Slavery In African American History

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Slavery in African American History

HIST222 - African American History after 1877

Slavery in African American History


Slavery's influence on American political thought has been no less profound, though not always recognized. Louis Hartz (1955) famously argued that slavery had little impact on American political thought due to the pervasiveness of liberal and egalitarian views. The ubiquity of liberal ideas and the absence of feudal institutions reduced class conflict and produced a common, almost unconscious, political philosophy among Americans that emphasizes moral and political equality, individual liberty, and private property. Given this climate, the elitist views of the slaveholders could have no lasting influence. Hartz was right to an extent: The early United States was indeed distinguished by a relative lack of social differentiation, which produced a common American spirit defined by “freedom, initiative, adventure, [and] self-expression, in pursuit of trade and industry”. Yet the absence of sharp class stratification in the United States was largely due to slavery. The enslavement of Africans helped to entrench liberal egalitarian views among whites across social classes. While earlier scholars such as Hartz believed that slavery had little to do with American democracy, most scholars today argue that slavery, race, and freedom were intimately connected in American history. This paradoxical relationship has profoundly shaped American political theory.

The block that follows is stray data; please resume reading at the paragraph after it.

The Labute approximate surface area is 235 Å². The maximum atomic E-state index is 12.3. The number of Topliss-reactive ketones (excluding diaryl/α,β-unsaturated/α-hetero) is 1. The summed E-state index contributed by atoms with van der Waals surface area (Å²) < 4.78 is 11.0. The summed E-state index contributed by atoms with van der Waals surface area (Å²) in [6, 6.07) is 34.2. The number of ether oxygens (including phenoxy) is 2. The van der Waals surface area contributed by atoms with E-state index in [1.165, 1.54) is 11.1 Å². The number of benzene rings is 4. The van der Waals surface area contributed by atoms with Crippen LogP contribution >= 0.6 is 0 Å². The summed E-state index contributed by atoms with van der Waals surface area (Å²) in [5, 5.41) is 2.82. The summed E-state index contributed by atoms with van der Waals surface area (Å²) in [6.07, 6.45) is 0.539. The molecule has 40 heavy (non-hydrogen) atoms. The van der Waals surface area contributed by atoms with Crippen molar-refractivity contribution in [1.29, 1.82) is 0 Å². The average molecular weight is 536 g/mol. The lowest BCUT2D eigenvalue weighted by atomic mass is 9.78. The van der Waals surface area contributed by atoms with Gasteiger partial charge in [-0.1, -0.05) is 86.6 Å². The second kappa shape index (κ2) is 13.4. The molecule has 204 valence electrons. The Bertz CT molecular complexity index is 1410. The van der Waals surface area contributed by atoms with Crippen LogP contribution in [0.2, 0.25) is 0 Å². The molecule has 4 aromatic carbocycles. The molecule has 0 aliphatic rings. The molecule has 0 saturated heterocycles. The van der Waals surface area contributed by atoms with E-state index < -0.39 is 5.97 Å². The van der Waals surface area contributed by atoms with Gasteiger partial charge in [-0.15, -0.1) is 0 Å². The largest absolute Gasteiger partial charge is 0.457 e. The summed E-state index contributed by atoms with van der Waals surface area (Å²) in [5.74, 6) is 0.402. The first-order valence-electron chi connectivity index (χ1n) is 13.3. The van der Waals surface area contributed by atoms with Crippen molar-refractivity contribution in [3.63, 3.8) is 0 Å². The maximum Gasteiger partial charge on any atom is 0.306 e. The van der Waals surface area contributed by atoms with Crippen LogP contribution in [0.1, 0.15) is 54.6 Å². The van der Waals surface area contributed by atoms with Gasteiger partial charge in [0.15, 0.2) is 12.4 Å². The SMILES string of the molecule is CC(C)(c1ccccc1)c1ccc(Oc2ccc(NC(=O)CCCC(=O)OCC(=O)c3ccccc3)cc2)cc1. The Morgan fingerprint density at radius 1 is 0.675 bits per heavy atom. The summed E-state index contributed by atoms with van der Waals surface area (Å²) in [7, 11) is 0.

Slavery and the Racial Order

American slavery was a struggle between masters' attempts to impose “social death” on the slave and slaves' efforts to seek freedom and build a community. Slavery is a system in which the master seeks to strip the slave of all kinship ties and social standing so that the slave is physically alive but socially dead, belonging to no recognized community and possessing no legitimate genealogy. Slaves resisted this social death in three ways. First, they sought freedom, by purchasing it, suing for it, running away, or rebelling. Second, they sought to make the terms of labor more favorable, through work slowdowns, attempts to shorten the working day, subterfuge, sabotage, maintaining their own livestock or garden plots, participating in markets, or hiring out their labor and keeping a portion of their wages (Berlin, 1998). Third, they created their own families and their own culture. While masters sought to impose their rule from sunup to sundown, from sundown to sunup slaves created a community that denied the authority of the master and defied social death. Slaves shaped their own customs, religion, dialect, music, economy, and political perspectives, merging African, indigenous, and European practices into a uniquely and truly American culture. This conflict between “sunup to sundown” and “sundown to sunup,” or between social death and the resistance of the black community, is one of the fundamental experiences of the American political tradition.

It also produced the racial order. Europeans sat at the top and Africans the bottom of the social hierarchy throughout the Americas. Further, African slavery was the dominant form of labor exploitation in the hemisphere because it was economically cheaper than importing European indentured servants or enslaving the indigenous population, since African slaves were plentiful, cheap, and ...
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